'I'm working to be my best version'
It was the finals of the women’s BMX at Rio De Janerio’s Olympic BMX Course with then 22-year old Dutch rider Laura Smulders challenging for the bronze medal.
It was just four years prior, when a fresh-faced Smulders clinched bronze in her Olympic debut at London 2012, which was the first medal for the Netherlands in BMX. With her star on the rise in the sport after her London win, expectations were high for her to repeat her earlier Olympic success and medal in Rio.
However, on the final turn, disaster struck when Smulders crashed, and her hopes of a consecutive Olympic Games medals were crushed.
“I definitely don't want to feel like that again. It was devastating,” she said.
“My front wheel slipped, and I was laying there and watching everyone cross the finish line.
“It was over in that moment and I worked four years for that so that one really hurt, and I never want to feel that again."
Determined to be the best
Smulders has risen through the ranks and is currently world No 1 in the women’s elite category, a feat which could see her qualify for the Olympic Games Tokyo 2020.
However, she will have to wait until June 2020 to know if she has qualified for Tokyo as only three female BMX riders from each country/region are able to compete next year.
Judging by her performances this year, it might be an indication of her chance to book an Olympic spot.
In 2019 alone, Smulders won six UCI BMX Supercross World Cups, with four of these coming at the last four World Cups, plus a Dutch National Championship title to her name.
While she didn’t win gold at the recent UCI BMX World Championships in July - coming only second to American Alise Willoughby - Smulders is now focused on Tokyo 2020.
“I definitely hope to be on the podium again and of course, a gold medal would be my biggest dream come true,” she said.
“So, I’m working to be my best version, and hopefully be the fastest I've ever been next year to have the biggest chance of medalling again.”
Recently the 25-year-old was competing at the READY STEADY TOKYO Test Event at the new Olympic BMX venue in Tokyo’s Koto ward. Unfortunately, Smulders missed out on a shot of a medal after she was relegated from the final.
Tokyo to be family affair
Smulders hopes that her young sister Merel, who is 21, will be by her side in Tokyo next year.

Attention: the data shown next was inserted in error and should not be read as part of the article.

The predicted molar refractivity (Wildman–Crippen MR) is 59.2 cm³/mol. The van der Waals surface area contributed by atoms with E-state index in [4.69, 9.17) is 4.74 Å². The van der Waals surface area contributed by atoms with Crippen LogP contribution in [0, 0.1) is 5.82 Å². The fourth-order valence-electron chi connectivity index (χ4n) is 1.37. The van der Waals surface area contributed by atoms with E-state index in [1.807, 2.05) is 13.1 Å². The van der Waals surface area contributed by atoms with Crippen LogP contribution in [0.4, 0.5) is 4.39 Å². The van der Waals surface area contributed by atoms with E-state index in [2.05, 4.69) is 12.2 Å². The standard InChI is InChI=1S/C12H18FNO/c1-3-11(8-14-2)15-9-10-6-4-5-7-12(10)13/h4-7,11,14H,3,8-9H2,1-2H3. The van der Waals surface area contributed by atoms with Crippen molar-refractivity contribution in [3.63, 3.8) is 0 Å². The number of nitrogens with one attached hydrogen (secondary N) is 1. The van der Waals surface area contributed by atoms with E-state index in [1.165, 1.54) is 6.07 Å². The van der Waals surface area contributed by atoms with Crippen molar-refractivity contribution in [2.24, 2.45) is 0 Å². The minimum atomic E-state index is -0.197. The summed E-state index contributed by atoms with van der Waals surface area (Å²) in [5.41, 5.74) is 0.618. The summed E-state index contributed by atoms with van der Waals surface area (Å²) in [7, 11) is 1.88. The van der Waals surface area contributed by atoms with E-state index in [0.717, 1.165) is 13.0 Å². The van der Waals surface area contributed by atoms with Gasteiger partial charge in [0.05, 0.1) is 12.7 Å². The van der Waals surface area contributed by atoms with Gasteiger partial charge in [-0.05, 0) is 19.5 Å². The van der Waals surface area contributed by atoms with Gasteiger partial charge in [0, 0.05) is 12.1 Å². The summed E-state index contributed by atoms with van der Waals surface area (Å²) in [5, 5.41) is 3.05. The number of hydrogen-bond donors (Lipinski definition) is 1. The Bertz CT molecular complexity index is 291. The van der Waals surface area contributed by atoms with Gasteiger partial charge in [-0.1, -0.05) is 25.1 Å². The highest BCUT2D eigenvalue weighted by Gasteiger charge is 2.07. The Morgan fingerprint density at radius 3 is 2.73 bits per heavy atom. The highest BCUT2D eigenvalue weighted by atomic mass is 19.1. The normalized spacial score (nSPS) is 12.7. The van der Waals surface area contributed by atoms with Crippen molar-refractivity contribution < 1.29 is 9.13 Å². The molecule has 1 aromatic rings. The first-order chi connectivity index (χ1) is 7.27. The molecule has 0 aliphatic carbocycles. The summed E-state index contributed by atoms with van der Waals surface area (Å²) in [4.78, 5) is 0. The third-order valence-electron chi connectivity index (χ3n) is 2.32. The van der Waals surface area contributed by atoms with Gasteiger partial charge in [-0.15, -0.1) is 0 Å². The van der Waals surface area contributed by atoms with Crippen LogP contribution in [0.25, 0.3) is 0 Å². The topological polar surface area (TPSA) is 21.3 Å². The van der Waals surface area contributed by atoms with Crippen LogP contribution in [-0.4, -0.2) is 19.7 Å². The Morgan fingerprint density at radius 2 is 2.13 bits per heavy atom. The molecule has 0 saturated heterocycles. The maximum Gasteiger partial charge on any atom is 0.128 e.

BMX runs in the family: It was their older brother Koen who introduced Laura, who was only six at the time, to the sport. Cycling had always been a strong passion within the family with the Smulders' dad being a keen mountain bike rider and cyclist himself.
For Laura, it all started on the local track in Wijchen after she joined her father and brother to watch a local BMX competition and from there the siblings became interested in the sport. Merel took up BMX a few years later and quickly rose up to the junior elite women’s category.
While Koen no longer competes, Laura enjoys travelling and racing with her younger sister.
“Traveling the whole world with the family and sharing this with my sister right now is awesome,” Smulders said.
Her dream of competing at an Olympic Games started in 2008 when BMX made its debut. Sitting in front of the television, Smulders couldn’t wait to be at the same level as these BMX female athletes.
While she only had her sights set on Rio 2016, she vastly improved over the four-year period and was selected to be part of Netherlands team for London 2012, earlier than her original target.
“I was really young and just enjoying the moment, Then, of course winning the bronze medal was a like a surprise, because I didn't think I was going to win a medal there,” Smulders said.
“I was just happy with the final in there so I couldn't believe it.”
On the road to Tokyo 2020
With Tokyo 2020 fast approaching and her third Olympic Games appearance possibly up for grabs, this former World Champion knows the battle she could face trying to earn a spot for the Netherlands tea
The Smulders sisters along with fellow Dutch riders Judy Baauw, Ruby Huisman and Merle van Bentham, who sit within the top 20 of the world rankings, are all fighting for just three spots.
“I just need to keep going like I'm doing right now, just training hard and doing the best as I can in every single race,” Smulders said.
“I'm in a pretty comfortable position right now but anything can happen.
“We've got five girls in the Netherlands that are a possibility to go and there's three spots. All five girls will be fighting for it, including me and my sister so I hope we can fix two of those spots.”